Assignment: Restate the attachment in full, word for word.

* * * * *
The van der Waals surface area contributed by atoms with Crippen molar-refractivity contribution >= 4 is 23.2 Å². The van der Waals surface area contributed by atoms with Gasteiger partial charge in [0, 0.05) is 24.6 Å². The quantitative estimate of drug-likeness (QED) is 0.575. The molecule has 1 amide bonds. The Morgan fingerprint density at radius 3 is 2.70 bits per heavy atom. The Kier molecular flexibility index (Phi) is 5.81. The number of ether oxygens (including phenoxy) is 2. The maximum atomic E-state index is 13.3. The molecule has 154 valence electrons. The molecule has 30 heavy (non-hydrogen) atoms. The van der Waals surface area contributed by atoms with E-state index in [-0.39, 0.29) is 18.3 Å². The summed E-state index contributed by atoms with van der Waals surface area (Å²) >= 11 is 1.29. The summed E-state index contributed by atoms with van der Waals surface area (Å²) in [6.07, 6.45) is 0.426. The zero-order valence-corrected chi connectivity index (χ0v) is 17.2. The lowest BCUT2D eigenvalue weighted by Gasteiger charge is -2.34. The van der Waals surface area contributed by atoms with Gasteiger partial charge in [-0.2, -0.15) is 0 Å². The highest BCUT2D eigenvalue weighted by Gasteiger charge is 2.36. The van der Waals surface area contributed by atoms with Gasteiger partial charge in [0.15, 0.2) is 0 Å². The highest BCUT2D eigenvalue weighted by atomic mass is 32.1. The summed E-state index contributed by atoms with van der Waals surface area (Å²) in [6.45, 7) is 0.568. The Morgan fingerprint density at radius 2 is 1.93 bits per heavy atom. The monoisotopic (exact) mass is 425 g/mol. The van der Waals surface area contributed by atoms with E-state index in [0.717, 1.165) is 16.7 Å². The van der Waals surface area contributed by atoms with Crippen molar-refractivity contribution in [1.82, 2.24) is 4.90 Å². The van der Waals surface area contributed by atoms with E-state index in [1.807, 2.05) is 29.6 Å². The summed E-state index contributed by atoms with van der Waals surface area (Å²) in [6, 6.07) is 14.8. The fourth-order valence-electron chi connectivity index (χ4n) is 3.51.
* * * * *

The van der Waals surface area contributed by atoms with Crippen molar-refractivity contribution >= 4 is 23.2 Å². The van der Waals surface area contributed by atoms with Gasteiger partial charge in [0, 0.05) is 24.6 Å². The quantitative estimate of drug-likeness (QED) is 0.575. The molecule has 1 amide bonds. The Morgan fingerprint density at radius 3 is 2.70 bits per heavy atom. The Kier molecular flexibility index (Phi) is 5.81. The number of ether oxygens (including phenoxy) is 2. The maximum atomic E-state index is 13.3. The molecule has 154 valence electrons. The molecule has 30 heavy (non-hydrogen) atoms. The van der Waals surface area contributed by atoms with E-state index in [-0.39, 0.29) is 18.3 Å². The summed E-state index contributed by atoms with van der Waals surface area (Å²) >= 11 is 1.29. The summed E-state index contributed by atoms with van der Waals surface area (Å²) in [6.07, 6.45) is 0.426. The zero-order valence-corrected chi connectivity index (χ0v) is 17.2. The lowest BCUT2D eigenvalue weighted by Gasteiger charge is -2.34. The van der Waals surface area contributed by atoms with Gasteiger partial charge in [-0.2, -0.15) is 0 Å². The highest BCUT2D eigenvalue weighted by Gasteiger charge is 2.36. The van der Waals surface area contributed by atoms with Gasteiger partial charge in [0.15, 0.2) is 0 Å². The highest BCUT2D eigenvalue weighted by atomic mass is 32.1. The summed E-state index contributed by atoms with van der Waals surface area (Å²) in [6.45, 7) is 0.568. The Morgan fingerprint density at radius 2 is 1.93 bits per heavy atom. The monoisotopic (exact) mass is 425 g/mol. The van der Waals surface area contributed by atoms with E-state index in [0.717, 1.165) is 16.7 Å². The van der Waals surface area contributed by atoms with Crippen molar-refractivity contribution in [1.82, 2.24) is 4.90 Å². The van der Waals surface area contributed by atoms with E-state index in [1.807, 2.05) is 29.6 Å². The summed E-state index contributed by atoms with van der Waals surface area (Å²) in [6, 6.07) is 14.8. The fourth-order valence-electron chi connectivity index (χ4n) is 3.51.